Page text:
So I'm at the place where I do physical rehab in this working class town. Most of the patients are immigrants or first generation, in unions or cops or firemen, some young most older, different languages and accents, and all that. One of the therapists named Muhammad asks me if I saw THE GREAT GATSBY and then wants to know what I thought about it, which leads a couple of ladies, one young one old to start talking about how much they love that book and others second that.
I'm thinking, how cool. THE GREAT GATSBY is one of several novels I've read many times over the years since first encountering them when I was young (others include Joyce's PORTRAIT OF THE ARTIST AS A YOUNG MAN, Rilke's THE NOTEBOOKS OF MALTA LAURIDS BRIGGS Kerouac's ONE THE ROAD and DESOLATION ANGELS, William Saroyan's TRACY'S TIGER etc.). But back then, when I was a young writer critics and writers still argued over whether Fitzgerald or Hemingway was the better writer, with most coming down in favor of Hemingway.
I hate judging things by their popularity or success, at least in terms of artistic value, but the world seems to love it, or at least the critics and pundits. The history in brief was Fitzgerald's first novel, THIS SIDE OF PARADISE defined The Jazz Age of the 1920s just as it began. He was heralded as the voice of his generation, the one that Gertrude Stein named in a comment to Hemingway The Lost Generation. But only a few years after Fitzgerald became the king of young novelists, in the USA at least, Hemingway published THE SUN ALSO RISES and was hailed as THE modern writer, not just popular but revolutionizing the way prose was used.
It was like if Dylan had appeared on the scene with his early great albums only a couple of years after Elvis. Though that's a far less than perfect analogy (it's late). The idea is that from the moment Hemingway passed Fitzgerald it became a horse race in the eyes of many critics, and Hemingway was winning. Where the prose style of THE FAR SIDE OF PARADISE could have come from earlier years or even decades, the same could not be said for THE SUN ALSO RISES. Young people identified so strongly with Hemingway's prose, especially the dialogue, that they adopted it the way when I was in 8th grade the day after BLACKBOARD JUNGLE came out most of us boys were calling men daddy-o.
THE GREAT GATSBY was Fitzgerald's reaction to THE SUN ALSO RISES. It was faster and more modern in story and style, while still retaining some of the elegance and insight that partly made F. Scott's reputation, along with the subject matter that had too: The Roaring Twenties. But it wasn't as popular with readers or critics as THIS SIDE OF PARADISE or THE SUN ALSO RISES. And the 1930s changed everything anyway. Hemingway's clipped tough guy straight talk with no frills suited the decade of The Great Depression much better than Fitzgerald's more romantic sensibility. He kept writing about what he knew, and some of it was great, but the world wasn't in the mood.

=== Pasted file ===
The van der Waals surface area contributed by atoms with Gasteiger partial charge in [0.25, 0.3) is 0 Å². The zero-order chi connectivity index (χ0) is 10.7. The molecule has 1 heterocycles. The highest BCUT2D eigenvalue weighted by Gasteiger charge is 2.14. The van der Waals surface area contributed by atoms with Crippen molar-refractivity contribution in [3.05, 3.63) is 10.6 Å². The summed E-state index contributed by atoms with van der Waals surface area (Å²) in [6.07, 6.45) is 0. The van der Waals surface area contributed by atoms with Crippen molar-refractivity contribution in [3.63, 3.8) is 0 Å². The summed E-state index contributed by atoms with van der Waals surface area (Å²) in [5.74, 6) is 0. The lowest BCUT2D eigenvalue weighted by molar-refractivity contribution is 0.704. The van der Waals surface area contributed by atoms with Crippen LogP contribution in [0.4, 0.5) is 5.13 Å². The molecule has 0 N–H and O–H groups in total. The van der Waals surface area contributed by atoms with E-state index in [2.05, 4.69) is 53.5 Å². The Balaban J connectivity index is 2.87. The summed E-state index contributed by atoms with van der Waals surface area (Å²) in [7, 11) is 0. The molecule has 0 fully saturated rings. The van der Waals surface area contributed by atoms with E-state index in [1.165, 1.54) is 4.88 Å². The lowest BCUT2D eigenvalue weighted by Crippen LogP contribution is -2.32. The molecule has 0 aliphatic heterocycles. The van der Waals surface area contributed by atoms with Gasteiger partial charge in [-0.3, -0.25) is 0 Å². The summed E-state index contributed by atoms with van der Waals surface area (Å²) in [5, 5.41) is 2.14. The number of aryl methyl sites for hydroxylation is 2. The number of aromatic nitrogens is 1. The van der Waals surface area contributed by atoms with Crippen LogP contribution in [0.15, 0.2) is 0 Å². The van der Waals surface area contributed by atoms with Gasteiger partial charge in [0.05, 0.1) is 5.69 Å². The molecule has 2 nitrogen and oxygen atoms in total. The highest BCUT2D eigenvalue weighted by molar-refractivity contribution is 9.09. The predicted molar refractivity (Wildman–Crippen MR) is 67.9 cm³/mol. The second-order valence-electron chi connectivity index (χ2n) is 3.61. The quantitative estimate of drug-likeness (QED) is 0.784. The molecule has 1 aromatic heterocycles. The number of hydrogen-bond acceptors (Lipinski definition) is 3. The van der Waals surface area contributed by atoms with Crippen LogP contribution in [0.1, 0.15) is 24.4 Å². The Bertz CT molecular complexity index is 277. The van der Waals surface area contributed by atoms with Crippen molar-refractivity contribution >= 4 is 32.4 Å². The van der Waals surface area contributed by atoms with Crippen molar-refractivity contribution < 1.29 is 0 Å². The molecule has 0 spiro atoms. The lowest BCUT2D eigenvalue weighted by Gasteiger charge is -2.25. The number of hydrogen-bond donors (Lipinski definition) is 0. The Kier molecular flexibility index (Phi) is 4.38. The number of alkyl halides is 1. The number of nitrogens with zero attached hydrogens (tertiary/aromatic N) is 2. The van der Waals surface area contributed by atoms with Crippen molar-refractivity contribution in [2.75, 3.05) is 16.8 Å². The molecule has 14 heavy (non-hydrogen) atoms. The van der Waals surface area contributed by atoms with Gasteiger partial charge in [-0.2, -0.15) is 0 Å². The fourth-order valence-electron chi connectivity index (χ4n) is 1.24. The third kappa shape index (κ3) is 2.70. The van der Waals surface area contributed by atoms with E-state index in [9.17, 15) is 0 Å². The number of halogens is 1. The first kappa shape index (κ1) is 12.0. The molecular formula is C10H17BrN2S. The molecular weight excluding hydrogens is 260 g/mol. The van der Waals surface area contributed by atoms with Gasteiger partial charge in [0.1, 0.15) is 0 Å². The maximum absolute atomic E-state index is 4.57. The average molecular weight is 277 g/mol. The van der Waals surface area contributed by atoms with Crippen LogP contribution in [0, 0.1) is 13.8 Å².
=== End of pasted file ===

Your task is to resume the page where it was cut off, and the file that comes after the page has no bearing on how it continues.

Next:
By the time of Fitzgerald's death in his early forties in 1940, when it was only academics and writers themselves who were still debating which author was better, the world had already made up its mind. When Fitzgerald died I think THE GREAT GATSBY was out of print, and if not long forgotten certainly not selling. Meanwhile Hemingway and his influence were still peaking. A lot of pulp fiction, especially the tough guy detective prose showed Hemingway's influence. Known as the stylist who left things out, the whole mid century sensibility seemed to mirror Hemingway's code, tight lipped, macho, all about honor and grace under fire (though he was not as good at doing it as he was at writing about it), and taking your drinks straight and fighting bulls in Spain and shooting tigers in Africa.
Movies made from Hemingway's books were successful, like FOR WHOM THE BELL TOLLS with Gary Cooper and Ingrid Bergman (as a Spanish girl!) or later THE OLD MAN AND THE SEA (with aging Spencer Tracy as a Cuban!). By the 1960s when I was learning about this old debate, Hemingway had written his memoir THE MOVEABLE FEAST in which he dissed a lot of his "friends"—especially those who had influenced him or helped him in any way (poor Sherwood Anderson and Ford Madox Ford). But he especially dissed Fitzgerald by claiming F. Scott called him to come to his hotel room and take a look at his member because he feared it wasn't big enough! And people bought it.
Being Irish-American Catholic and all that, I defended Fitzgerald, and also because I loved his prose. I dug Hemingway's too in some cases, mostly his first collection of stories IN OUR TIME and I appreciated the discipline that had created his style (still influential, I remember asking David Mamet at a party after seeing one of his early plays why he didn't use any contractions—like Hemingway—so that people talked like this in both their works: "I did not see him when he could not show up" etc. which pissed Mamet off so he sulked away after saying "It's POETRY!" etc.).
But then a funny thing happened. It was the 1960s and macho jive fell out of favor. Hemingway shot himself and pretty soon the battle of the dead authors, the greats of 20th century American lit. heated up again and THE GREAT GATSBY started selling again and nowadays sells more than it ever did in Fitzgerald's time and two movies have been made based on it (the Redford one in the '70s, or was it '80s, and the latest) and despite their failed attempt to capture what makes the book so great, as well as the Gatsby character, people still read the book, and not just students, and a lot of them dig it.
So who's d*ck is bigger now Hem?